Investors Resisting Corporate Climate Activism

Jerry Bowyer writes at Real Clear Markets Return-Focused Investors Are Starting to Notice the Politicization of Corporations.   Excerpts in italics with my bolds and added images.

We monitor and analyze proposals placed before shareholders for annual meetings held by publicly traded companies for funds, financial advisors and individual stockholders. For far too long, investors who are actually focused on returns have thrown annual proxies into the wastebasket while highly organized activist groups motivated chiefly by political considerations have been using shares as a mechanism to promote their own particular brand of social change. Recently, however, return-focused investors have begun to notice the degree to which a small minority has been politicizing corporate life, and a backlash has clearly formed against that.

One of the main issues has been increasing attempts to use shareholder engagement against fossil fuel usage, which came to a head last year when three anti-oil board members were elected to board seats at Exxon, a major oil company (Activist firm Engine No. 1 claims third Exxon board seat (cnbc.com)). A small activist fund received some assists in this campaign from a number of government employee pension funds and Blackrock. There was understandable backlash from public pension plans of energy-producing states, which received media coverage. Blackrock executives have tried to walk back some of the more heated rhetoric from CEO Larry Fink when dealing with energy-friendly clients.

Climatists storming the Exxon Bastion, here seen without their shareholder disguises.

What we are seeing so far in the early phase of this year’s annual shareholder meeting season is a spate of proposals, typically from political activist groups, pushing more aggressive anti-carbon measures. We’re also seeing investors rejecting such proposals. For example, as of this writing, the tentative vote counts for Royal Bank of Canada show shareholders voting down all of the items placed on the ballot by activists, including several having to do with fossil fuels. This is consistent with the pattern we’ve seen so far.

We’ll leave aside self-imposed fossil fuel divestment plans put forward by management under the moniker “Climate Action Plan”, as we’ve dealt with that issue here (How “sustainable investing” emboldens Putin | Analysis News (christianpost.com)). This analysis is focused on activists’ recent attempts to go even further in opposition to fossil fuels. In general, management teams have opposed these types of proposals, but it is arguable that they are somewhat responsible for bringing them about: advocates frequently cite public statements about environmental commitments and statements about the risks of climate change made by the company and argue that they are simply asking the company to live up to its public posturing.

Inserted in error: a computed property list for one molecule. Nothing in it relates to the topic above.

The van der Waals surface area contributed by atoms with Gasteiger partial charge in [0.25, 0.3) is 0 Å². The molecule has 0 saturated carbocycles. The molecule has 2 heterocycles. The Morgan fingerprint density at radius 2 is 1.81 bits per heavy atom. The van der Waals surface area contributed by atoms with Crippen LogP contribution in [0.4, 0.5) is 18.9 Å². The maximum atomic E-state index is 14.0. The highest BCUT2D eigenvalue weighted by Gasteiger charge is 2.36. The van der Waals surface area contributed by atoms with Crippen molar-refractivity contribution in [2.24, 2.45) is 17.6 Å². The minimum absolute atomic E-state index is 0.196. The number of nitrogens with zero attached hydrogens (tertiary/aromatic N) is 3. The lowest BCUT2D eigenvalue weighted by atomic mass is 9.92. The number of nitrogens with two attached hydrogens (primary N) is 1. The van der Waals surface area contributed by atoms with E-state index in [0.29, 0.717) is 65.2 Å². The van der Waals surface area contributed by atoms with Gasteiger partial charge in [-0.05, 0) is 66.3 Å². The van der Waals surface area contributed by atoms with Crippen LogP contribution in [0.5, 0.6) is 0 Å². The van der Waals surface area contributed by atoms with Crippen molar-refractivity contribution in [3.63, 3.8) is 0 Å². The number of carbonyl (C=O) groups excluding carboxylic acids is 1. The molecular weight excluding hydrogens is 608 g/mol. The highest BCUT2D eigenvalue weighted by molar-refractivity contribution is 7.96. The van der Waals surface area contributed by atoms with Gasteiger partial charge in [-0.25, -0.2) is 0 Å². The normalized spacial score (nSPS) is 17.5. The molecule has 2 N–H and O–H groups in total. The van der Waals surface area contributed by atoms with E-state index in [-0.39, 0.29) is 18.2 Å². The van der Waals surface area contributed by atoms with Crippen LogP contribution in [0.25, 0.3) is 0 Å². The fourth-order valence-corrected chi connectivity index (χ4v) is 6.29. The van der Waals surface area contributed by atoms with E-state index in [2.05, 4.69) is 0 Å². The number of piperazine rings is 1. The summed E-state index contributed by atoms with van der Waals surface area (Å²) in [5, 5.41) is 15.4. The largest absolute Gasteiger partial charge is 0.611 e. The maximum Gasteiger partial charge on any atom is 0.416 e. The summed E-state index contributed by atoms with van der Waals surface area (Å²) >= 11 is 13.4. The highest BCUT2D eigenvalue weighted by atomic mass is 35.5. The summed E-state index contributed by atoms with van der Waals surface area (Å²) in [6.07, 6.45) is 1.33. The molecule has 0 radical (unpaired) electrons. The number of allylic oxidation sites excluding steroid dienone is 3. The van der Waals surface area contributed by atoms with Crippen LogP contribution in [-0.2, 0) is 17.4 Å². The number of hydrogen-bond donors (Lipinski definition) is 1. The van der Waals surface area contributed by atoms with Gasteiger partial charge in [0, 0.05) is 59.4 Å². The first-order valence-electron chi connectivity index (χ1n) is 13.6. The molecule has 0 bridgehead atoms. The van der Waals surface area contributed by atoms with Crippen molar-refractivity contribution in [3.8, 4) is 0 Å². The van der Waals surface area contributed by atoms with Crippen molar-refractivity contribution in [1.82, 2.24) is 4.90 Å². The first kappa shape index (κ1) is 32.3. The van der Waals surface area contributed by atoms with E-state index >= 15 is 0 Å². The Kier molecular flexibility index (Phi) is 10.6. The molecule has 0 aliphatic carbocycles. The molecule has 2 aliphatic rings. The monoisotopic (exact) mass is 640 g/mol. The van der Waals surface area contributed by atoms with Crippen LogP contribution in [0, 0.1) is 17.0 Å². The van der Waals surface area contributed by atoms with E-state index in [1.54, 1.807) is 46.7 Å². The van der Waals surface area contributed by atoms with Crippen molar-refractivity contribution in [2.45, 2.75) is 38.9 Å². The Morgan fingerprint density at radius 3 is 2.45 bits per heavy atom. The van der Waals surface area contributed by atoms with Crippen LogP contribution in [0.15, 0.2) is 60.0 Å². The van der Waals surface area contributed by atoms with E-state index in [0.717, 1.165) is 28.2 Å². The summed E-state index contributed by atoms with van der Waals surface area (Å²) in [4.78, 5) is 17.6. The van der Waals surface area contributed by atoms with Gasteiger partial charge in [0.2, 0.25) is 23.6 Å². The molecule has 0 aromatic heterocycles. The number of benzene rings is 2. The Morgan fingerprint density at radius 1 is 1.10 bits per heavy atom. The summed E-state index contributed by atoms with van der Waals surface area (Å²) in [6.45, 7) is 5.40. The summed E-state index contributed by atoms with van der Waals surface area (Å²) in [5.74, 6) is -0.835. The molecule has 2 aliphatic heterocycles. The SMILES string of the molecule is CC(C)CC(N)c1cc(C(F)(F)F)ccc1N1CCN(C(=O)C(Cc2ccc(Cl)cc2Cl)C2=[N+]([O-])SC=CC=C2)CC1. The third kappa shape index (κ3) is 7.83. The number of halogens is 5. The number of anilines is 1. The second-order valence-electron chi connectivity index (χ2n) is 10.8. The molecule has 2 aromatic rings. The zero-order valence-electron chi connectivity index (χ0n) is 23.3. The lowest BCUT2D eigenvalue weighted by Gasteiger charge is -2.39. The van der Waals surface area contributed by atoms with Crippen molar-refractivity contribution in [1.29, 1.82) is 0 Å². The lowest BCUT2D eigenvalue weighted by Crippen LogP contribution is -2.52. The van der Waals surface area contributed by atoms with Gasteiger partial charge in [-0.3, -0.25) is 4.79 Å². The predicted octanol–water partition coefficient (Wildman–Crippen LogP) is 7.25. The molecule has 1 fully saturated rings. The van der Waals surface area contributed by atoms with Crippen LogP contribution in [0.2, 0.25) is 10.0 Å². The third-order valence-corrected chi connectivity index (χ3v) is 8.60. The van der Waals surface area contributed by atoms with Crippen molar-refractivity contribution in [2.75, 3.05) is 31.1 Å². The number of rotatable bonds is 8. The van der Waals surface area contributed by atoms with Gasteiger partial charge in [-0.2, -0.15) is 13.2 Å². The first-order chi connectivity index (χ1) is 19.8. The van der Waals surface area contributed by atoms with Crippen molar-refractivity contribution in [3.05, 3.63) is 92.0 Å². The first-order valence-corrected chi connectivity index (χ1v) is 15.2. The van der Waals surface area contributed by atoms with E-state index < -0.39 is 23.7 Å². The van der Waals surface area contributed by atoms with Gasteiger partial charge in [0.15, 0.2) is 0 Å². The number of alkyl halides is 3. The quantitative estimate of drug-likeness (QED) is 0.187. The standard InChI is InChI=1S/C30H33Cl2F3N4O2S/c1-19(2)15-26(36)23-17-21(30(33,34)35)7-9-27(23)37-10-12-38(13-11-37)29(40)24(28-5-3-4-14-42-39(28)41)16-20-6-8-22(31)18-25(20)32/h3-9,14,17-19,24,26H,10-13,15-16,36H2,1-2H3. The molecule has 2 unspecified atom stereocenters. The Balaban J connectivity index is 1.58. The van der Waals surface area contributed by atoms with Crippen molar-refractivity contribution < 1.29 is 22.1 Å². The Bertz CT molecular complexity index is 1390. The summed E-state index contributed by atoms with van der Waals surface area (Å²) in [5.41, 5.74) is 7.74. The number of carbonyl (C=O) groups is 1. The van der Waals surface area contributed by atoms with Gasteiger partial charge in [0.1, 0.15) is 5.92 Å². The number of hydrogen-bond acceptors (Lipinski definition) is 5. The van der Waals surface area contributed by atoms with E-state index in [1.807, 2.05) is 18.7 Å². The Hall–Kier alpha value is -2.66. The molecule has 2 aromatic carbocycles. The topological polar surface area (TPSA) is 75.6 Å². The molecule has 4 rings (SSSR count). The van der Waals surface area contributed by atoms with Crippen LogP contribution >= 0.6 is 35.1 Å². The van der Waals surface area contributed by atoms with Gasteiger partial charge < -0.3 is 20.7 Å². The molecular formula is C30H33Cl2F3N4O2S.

Managers of these companies are beginning to see that public political pronouncements
do not assuage, but rather embolden, activist demands.

Let’s look at some of the proposals which are showing up on proxies this year:

♦  Annual Advisory Vote Policy on the Bank’s Environmental and Climate Change Action Plan and Objectives

Climate action plans in general have not been rigorously shown to be of benefit to shareholders, nor even to reduce GHG emissions (since nothing prevents other banks from financing the fossil fuels companies which would be de-banked by the proposed plan). So adding an extra level of institutional pressure to managers in the form of automatic annual votes is not warranted. If there is adequate support for a vote in any given year, shareholders of even modest scale can place it on the ballot.

♦  Annual Advisory Vote Policy on the Bank’s Environmental and Climate Change Action Plan

The proposal fails to make a rigorous case for shareholder benefit. The proposal is ostensibly modeled on the Paris Accords, but the Paris Accords are a proposal for regulations which governments would impose on industry, not for limitations which industry would impose on itself. When businesses, for example banks, limit customers on some basis other than profitability, that likely subtracts from shareholder value. And the limitation fails to decrease carbon emissions unless there are broad global restrictions on carbon emissions. Such arbitrary (from a revenue point of view) restriction of potential customers for banking services doesn’t shrink emissions, it simply transfers that business opportunity to other companies and countries. 

♦  Set Up a Climate Change and Environment Committee.